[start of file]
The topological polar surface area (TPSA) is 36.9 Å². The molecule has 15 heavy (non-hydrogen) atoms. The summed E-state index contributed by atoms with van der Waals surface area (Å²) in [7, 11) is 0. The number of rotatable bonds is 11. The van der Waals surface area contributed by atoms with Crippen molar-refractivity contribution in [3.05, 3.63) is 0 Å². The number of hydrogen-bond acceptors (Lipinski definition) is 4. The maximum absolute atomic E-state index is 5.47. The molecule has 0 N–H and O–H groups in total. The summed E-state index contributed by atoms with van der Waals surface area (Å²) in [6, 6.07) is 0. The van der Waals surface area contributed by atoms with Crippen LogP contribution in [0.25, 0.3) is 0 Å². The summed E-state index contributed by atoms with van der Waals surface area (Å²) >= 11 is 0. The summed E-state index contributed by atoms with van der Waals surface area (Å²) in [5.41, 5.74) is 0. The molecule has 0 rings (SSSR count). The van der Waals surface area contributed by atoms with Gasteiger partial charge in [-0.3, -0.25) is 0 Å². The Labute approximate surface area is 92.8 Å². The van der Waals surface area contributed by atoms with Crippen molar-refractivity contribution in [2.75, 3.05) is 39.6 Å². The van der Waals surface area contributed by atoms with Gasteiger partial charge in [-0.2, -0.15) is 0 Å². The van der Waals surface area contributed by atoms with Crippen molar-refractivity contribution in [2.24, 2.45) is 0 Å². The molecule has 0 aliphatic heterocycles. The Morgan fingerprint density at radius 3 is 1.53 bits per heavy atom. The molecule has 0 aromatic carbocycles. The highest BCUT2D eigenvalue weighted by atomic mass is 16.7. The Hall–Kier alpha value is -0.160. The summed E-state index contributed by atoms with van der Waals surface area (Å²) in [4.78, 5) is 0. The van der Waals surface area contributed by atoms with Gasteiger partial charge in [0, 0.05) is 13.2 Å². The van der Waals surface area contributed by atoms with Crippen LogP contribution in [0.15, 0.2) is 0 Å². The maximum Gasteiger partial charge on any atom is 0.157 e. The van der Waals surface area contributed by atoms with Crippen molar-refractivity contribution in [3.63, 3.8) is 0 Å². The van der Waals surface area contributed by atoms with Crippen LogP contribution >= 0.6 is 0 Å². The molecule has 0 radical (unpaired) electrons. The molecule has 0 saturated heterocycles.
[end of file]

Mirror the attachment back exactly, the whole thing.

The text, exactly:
The topological polar surface area (TPSA) is 36.9 Å². The molecule has 15 heavy (non-hydrogen) atoms. The summed E-state index contributed by atoms with van der Waals surface area (Å²) in [7, 11) is 0. The number of rotatable bonds is 11. The van der Waals surface area contributed by atoms with Crippen molar-refractivity contribution in [3.05, 3.63) is 0 Å². The number of hydrogen-bond acceptors (Lipinski definition) is 4. The maximum absolute atomic E-state index is 5.47. The molecule has 0 N–H and O–H groups in total. The summed E-state index contributed by atoms with van der Waals surface area (Å²) in [6, 6.07) is 0. The van der Waals surface area contributed by atoms with Crippen LogP contribution in [0.25, 0.3) is 0 Å². The summed E-state index contributed by atoms with van der Waals surface area (Å²) >= 11 is 0. The summed E-state index contributed by atoms with van der Waals surface area (Å²) in [5.41, 5.74) is 0. The molecule has 0 rings (SSSR count). The van der Waals surface area contributed by atoms with Gasteiger partial charge in [-0.3, -0.25) is 0 Å². The Labute approximate surface area is 92.8 Å². The van der Waals surface area contributed by atoms with Crippen molar-refractivity contribution in [2.75, 3.05) is 39.6 Å². The van der Waals surface area contributed by atoms with Gasteiger partial charge in [-0.2, -0.15) is 0 Å². The van der Waals surface area contributed by atoms with Crippen molar-refractivity contribution in [2.24, 2.45) is 0 Å². The molecule has 0 aliphatic heterocycles. The Morgan fingerprint density at radius 3 is 1.53 bits per heavy atom. The molecule has 0 aromatic carbocycles. The highest BCUT2D eigenvalue weighted by atomic mass is 16.7. The Hall–Kier alpha value is -0.160. The summed E-state index contributed by atoms with van der Waals surface area (Å²) in [4.78, 5) is 0. The van der Waals surface area contributed by atoms with Gasteiger partial charge in [0, 0.05) is 13.2 Å². The van der Waals surface area contributed by atoms with Crippen LogP contribution in [0.15, 0.2) is 0 Å². The maximum Gasteiger partial charge on any atom is 0.157 e. The van der Waals surface area contributed by atoms with Crippen molar-refractivity contribution in [3.63, 3.8) is 0 Å². The van der Waals surface area contributed by atoms with Crippen LogP contribution >= 0.6 is 0 Å². The molecule has 0 radical (unpaired) electrons. The molecule has 0 saturated heterocycles.